The effects of pollution on hair are emerging as a growing concern among Brazilian women, which is creating opportunities for the beauty industry. Director of Global Insight & Innovation, Beauty & Personal Care at Mintel, Vivienne Rudd says 37% of Brazilian consumers believe pollution has a big impact on hair appearance.
“There is potential to expand significantly the number of products that promise to clear away pollutants, form a shield against future exposure and repair any residual damage,” says Rudd on the Brazilian hair care scene. “Brazilians are justly celebrated for their obsession with hair care, making it the second largest beauty category in value terms after fragrances.”
A 2016 report from the World Health Organization stated that 92% of the global population is affected by excessive air pollution. Besides the obvious damage to the respiratory tract, air pollution is also associated to skin problems such as premature skin aging, skin pigmentation and increased skin sensitivity, says London-based market research firm Organic Monitor.
Despite the worry, anti-pollution beauty products currently account for just 1% of global launches, according to Mintel. However, the number of new anti-pollution ingredients queuing to hit the market indicates that a resurgence of launches is only a matter of time. “There is also room for more education around this issue with advertising campaigns that show the damaging effects of pollution on hair and skin,” says Rudd.
Data from Organic Monitor suggests that the range of natural ingredients with anti-pollution properties is growing. Green tea, artichoke, açaí and moringa have been shown to have antioxidant activity to protect skin cells. Charcoal, on the other hand, is an up-and-coming favorite for hair care products. “It cleanses toxins, adds volume and remedies scalp-related issues”, adds Rudd.
She says brands can position products containing charcoal as a way to clean away pollutants and detoxify the hair and scalp, raising interest in the anti-pollution claim. Charcoal can be used in anti-pollution shampoos to cleanse hair, and leave-in conditioners and styling products to form a barrier against pollution.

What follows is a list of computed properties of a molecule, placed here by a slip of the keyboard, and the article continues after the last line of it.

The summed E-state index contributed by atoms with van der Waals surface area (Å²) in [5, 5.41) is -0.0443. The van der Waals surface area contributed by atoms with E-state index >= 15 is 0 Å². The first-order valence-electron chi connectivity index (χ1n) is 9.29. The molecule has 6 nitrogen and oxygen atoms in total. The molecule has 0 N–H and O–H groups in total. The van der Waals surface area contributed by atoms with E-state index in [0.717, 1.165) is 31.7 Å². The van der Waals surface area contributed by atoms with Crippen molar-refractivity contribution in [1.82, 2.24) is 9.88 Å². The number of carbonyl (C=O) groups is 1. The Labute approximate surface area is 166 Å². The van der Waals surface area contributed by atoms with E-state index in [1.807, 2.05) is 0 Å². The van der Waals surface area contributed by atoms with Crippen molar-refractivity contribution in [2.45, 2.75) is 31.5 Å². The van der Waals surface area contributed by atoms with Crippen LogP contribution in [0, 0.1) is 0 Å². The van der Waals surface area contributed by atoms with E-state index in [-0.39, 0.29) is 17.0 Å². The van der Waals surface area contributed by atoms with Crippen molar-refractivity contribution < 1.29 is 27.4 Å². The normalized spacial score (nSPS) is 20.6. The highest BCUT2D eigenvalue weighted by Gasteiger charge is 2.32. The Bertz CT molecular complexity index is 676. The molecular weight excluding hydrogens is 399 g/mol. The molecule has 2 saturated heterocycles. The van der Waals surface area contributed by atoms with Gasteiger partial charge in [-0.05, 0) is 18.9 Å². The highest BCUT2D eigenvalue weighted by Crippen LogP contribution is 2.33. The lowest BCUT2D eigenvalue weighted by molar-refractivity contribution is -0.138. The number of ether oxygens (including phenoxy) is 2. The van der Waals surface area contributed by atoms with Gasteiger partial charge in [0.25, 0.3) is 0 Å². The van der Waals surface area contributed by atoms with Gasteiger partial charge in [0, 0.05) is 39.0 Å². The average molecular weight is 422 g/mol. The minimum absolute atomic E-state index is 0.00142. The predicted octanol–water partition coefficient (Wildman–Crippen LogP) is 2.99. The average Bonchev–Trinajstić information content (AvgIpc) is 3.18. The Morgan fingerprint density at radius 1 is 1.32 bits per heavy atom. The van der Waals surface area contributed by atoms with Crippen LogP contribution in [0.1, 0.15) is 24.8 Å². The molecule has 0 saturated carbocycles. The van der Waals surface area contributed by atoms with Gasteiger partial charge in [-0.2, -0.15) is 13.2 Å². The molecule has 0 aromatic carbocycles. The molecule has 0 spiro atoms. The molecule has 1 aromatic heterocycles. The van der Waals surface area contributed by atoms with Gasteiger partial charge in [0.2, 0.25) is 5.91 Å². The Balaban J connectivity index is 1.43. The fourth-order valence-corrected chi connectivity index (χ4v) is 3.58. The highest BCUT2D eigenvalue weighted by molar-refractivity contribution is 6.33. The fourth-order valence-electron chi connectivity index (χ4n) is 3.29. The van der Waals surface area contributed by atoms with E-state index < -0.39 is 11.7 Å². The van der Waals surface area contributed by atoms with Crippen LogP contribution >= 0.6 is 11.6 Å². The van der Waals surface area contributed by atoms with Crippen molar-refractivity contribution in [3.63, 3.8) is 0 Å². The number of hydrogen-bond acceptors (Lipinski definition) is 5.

German conglomerate BASF has put its chips on moringa oleifera seeds, which are rich in cationic proteins, for the development of Puricare. “The ingredient has high affinity for hair proteins and creates a protective barrier around the hair shaft. This significantly reduces adhesion of pollution particles, such as soot, and effectively protects the hair from their harmful effects”, says Flávia Zenall, marketing manager for BASF’s skin care and sun care division in South America.
She says Puricare not only shields the hair against pollution, but also prevents odors and other impurities to penetrate the shafts, which helps keep hair feeling cleaner for longer. The active ingredient can be used in shampoos, conditioners, and leave-on formulations and is readily available in Brazil.
Rudd says pollution will gradually join UV in consumers’ minds as environmental aggressors. “Brands will have to make anti-pollution claims a standard element of their skin and hair care products in the future.” She claims that scientists are already working hard on solutions and refers to a quote by Professor Jean Krutmann, director of the Leibniz Research Institute for Environmental Medicine: "UV was really the topic in skin protection for the last 20 to 30 years. Now I think air pollution has the potential to keep us busy for the next few decades."